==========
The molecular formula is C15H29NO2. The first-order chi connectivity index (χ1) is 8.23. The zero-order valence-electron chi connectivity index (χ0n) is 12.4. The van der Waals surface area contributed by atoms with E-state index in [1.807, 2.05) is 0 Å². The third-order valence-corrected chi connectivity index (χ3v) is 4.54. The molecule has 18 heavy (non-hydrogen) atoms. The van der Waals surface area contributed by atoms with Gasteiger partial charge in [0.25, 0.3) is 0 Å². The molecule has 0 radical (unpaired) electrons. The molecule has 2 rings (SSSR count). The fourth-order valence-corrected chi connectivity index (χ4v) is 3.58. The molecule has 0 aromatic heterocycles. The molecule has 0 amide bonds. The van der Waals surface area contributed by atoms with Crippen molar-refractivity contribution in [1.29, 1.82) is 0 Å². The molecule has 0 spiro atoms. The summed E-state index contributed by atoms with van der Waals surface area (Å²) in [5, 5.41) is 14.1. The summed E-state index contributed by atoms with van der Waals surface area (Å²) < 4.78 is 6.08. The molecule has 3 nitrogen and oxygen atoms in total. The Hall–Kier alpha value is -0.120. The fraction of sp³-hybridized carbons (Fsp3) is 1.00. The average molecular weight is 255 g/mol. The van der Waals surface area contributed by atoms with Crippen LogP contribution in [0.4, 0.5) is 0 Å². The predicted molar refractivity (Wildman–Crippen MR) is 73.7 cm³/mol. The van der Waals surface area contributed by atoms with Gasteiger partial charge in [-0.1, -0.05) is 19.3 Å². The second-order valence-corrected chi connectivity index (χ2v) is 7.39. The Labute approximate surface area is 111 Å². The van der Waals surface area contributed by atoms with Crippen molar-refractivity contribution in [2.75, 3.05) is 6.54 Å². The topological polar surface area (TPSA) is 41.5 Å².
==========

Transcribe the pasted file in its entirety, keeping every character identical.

The molecular formula is C15H29NO2. The first-order chi connectivity index (χ1) is 8.23. The zero-order valence-electron chi connectivity index (χ0n) is 12.4. The van der Waals surface area contributed by atoms with E-state index in [1.807, 2.05) is 0 Å². The third-order valence-corrected chi connectivity index (χ3v) is 4.54. The molecule has 18 heavy (non-hydrogen) atoms. The van der Waals surface area contributed by atoms with Gasteiger partial charge in [0.25, 0.3) is 0 Å². The molecule has 0 radical (unpaired) electrons. The molecule has 2 rings (SSSR count). The fourth-order valence-corrected chi connectivity index (χ4v) is 3.58. The molecule has 0 aromatic heterocycles. The molecule has 0 amide bonds. The van der Waals surface area contributed by atoms with Crippen molar-refractivity contribution in [1.29, 1.82) is 0 Å². The molecule has 0 spiro atoms. The summed E-state index contributed by atoms with van der Waals surface area (Å²) in [5, 5.41) is 14.1. The summed E-state index contributed by atoms with van der Waals surface area (Å²) < 4.78 is 6.08. The molecule has 3 nitrogen and oxygen atoms in total. The Hall–Kier alpha value is -0.120. The fraction of sp³-hybridized carbons (Fsp3) is 1.00. The average molecular weight is 255 g/mol. The van der Waals surface area contributed by atoms with Crippen LogP contribution in [0.4, 0.5) is 0 Å². The predicted molar refractivity (Wildman–Crippen MR) is 73.7 cm³/mol. The van der Waals surface area contributed by atoms with Gasteiger partial charge in [-0.1, -0.05) is 19.3 Å². The second-order valence-corrected chi connectivity index (χ2v) is 7.39. The Labute approximate surface area is 111 Å². The van der Waals surface area contributed by atoms with Crippen molar-refractivity contribution in [2.75, 3.05) is 6.54 Å². The topological polar surface area (TPSA) is 41.5 Å².